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Irish Gravestone Inscriptions, Tracing your Irish Ancestors: The Coming of the Brownlows
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Shankill Graveyard, Lurgan, Co Armagh

The Coming of the Brownlows


In 1610 under the terms of the Ulster Plantation the middle portion of Doughcoron (Dougher) containing 1,500 acres was granted by James the First to William Brownlow. His son William who came to Ireland at the same time received a grant of 1,000 acres to form the manor of Ballynamoney. This resulted in the combined estates occupying the middle proportion of the ancient territory the known as Clanbreasail. Included in this arrangement were ninety acres of endowed glebe land set aside for parochial benefices consisting of the balliboe of Shankill and half the balliboe of Aughnacloghie (Aughnacloy).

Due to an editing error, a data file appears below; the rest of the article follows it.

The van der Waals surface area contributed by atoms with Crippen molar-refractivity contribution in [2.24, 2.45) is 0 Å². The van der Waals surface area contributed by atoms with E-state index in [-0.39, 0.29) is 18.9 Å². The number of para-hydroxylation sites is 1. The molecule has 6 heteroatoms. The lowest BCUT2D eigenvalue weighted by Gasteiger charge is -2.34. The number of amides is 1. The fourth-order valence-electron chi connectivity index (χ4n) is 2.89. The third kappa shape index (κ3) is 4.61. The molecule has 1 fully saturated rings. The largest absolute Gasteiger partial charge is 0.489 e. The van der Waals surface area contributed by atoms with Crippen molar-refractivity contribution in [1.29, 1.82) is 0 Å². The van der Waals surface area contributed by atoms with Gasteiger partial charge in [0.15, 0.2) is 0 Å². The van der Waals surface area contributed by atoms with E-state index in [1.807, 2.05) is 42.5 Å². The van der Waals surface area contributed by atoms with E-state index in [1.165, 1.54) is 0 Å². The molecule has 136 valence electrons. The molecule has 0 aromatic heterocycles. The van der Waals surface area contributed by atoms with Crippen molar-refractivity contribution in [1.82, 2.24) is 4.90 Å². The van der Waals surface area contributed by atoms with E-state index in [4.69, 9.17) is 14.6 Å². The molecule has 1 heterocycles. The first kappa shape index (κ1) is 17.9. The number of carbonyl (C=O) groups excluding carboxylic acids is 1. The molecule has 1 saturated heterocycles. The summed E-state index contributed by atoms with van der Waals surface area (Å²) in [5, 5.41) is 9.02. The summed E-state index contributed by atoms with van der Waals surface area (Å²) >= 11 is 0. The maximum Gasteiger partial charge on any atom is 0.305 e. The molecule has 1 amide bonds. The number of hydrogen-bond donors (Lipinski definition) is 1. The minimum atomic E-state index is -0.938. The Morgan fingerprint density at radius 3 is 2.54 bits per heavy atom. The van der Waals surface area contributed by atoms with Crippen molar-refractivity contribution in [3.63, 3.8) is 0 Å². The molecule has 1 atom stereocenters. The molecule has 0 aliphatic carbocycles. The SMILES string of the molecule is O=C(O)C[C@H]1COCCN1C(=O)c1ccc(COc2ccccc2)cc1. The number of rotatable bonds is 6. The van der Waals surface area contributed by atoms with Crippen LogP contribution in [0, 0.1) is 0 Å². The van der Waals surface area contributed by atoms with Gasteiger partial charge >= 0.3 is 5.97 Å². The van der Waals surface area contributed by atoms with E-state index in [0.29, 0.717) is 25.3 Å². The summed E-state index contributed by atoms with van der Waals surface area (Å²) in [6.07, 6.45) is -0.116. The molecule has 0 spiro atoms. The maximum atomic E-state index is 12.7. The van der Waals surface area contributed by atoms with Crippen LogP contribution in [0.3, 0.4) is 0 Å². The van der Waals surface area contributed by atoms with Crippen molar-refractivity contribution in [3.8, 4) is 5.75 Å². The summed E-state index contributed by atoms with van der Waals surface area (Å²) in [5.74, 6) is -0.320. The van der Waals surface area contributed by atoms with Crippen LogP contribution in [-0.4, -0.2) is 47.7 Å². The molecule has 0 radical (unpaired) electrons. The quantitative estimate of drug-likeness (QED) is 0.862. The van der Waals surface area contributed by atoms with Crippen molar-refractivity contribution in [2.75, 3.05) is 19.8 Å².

The name Shankill - Sean-cill – was the and still is, borne by the townland in which the graveyard is situated, and is from two words Irish words signifying “Old Church”. The map of 1609 shows a roofless church there, so we may therefore assume that the church was of some antiquity then, its ruined state no doubt due to the destruction of the area in the Elizabethan wars.


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